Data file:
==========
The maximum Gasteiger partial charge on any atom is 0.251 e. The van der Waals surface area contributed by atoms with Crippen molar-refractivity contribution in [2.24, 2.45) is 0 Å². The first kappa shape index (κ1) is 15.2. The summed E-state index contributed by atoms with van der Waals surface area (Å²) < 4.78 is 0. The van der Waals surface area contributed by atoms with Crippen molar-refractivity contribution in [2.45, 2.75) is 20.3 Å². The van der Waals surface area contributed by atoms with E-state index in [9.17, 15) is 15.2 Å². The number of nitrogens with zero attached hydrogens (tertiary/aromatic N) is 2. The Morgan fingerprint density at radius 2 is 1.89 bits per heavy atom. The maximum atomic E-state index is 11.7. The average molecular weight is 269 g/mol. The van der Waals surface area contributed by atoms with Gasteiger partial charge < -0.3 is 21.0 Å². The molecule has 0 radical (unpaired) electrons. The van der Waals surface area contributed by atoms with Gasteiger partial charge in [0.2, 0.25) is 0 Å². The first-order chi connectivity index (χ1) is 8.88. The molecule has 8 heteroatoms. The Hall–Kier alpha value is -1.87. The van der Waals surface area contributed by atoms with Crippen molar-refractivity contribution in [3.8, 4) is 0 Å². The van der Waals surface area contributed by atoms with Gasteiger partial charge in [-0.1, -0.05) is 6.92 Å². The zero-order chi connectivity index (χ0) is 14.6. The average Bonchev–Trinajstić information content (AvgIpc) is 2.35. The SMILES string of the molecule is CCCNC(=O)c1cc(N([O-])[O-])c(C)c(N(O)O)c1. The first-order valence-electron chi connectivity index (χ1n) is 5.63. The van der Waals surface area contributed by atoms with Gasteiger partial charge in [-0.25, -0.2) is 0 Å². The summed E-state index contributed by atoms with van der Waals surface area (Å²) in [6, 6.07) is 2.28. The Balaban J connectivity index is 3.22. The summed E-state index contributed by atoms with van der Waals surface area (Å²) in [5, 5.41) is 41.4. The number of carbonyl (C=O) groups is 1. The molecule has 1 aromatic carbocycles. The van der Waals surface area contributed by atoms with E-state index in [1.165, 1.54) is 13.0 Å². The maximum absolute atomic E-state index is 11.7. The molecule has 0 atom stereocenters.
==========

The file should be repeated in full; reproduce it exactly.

The maximum Gasteiger partial charge on any atom is 0.251 e. The van der Waals surface area contributed by atoms with Crippen molar-refractivity contribution in [2.24, 2.45) is 0 Å². The first kappa shape index (κ1) is 15.2. The summed E-state index contributed by atoms with van der Waals surface area (Å²) < 4.78 is 0. The van der Waals surface area contributed by atoms with Crippen molar-refractivity contribution in [2.45, 2.75) is 20.3 Å². The van der Waals surface area contributed by atoms with E-state index in [9.17, 15) is 15.2 Å². The number of nitrogens with zero attached hydrogens (tertiary/aromatic N) is 2. The Morgan fingerprint density at radius 2 is 1.89 bits per heavy atom. The maximum atomic E-state index is 11.7. The average molecular weight is 269 g/mol. The van der Waals surface area contributed by atoms with Gasteiger partial charge < -0.3 is 21.0 Å². The molecule has 0 radical (unpaired) electrons. The van der Waals surface area contributed by atoms with Gasteiger partial charge in [0.2, 0.25) is 0 Å². The first-order chi connectivity index (χ1) is 8.88. The molecule has 8 heteroatoms. The Hall–Kier alpha value is -1.87. The van der Waals surface area contributed by atoms with Crippen molar-refractivity contribution in [3.8, 4) is 0 Å². The van der Waals surface area contributed by atoms with Gasteiger partial charge in [-0.1, -0.05) is 6.92 Å². The zero-order chi connectivity index (χ0) is 14.6. The average Bonchev–Trinajstić information content (AvgIpc) is 2.35. The SMILES string of the molecule is CCCNC(=O)c1cc(N([O-])[O-])c(C)c(N(O)O)c1. The first-order valence-electron chi connectivity index (χ1n) is 5.63. The van der Waals surface area contributed by atoms with Gasteiger partial charge in [-0.25, -0.2) is 0 Å². The summed E-state index contributed by atoms with van der Waals surface area (Å²) in [6, 6.07) is 2.28. The Balaban J connectivity index is 3.22. The summed E-state index contributed by atoms with van der Waals surface area (Å²) in [5, 5.41) is 41.4. The number of carbonyl (C=O) groups is 1. The molecule has 1 aromatic carbocycles. The van der Waals surface area contributed by atoms with E-state index in [1.165, 1.54) is 13.0 Å². The maximum absolute atomic E-state index is 11.7. The molecule has 0 atom stereocenters.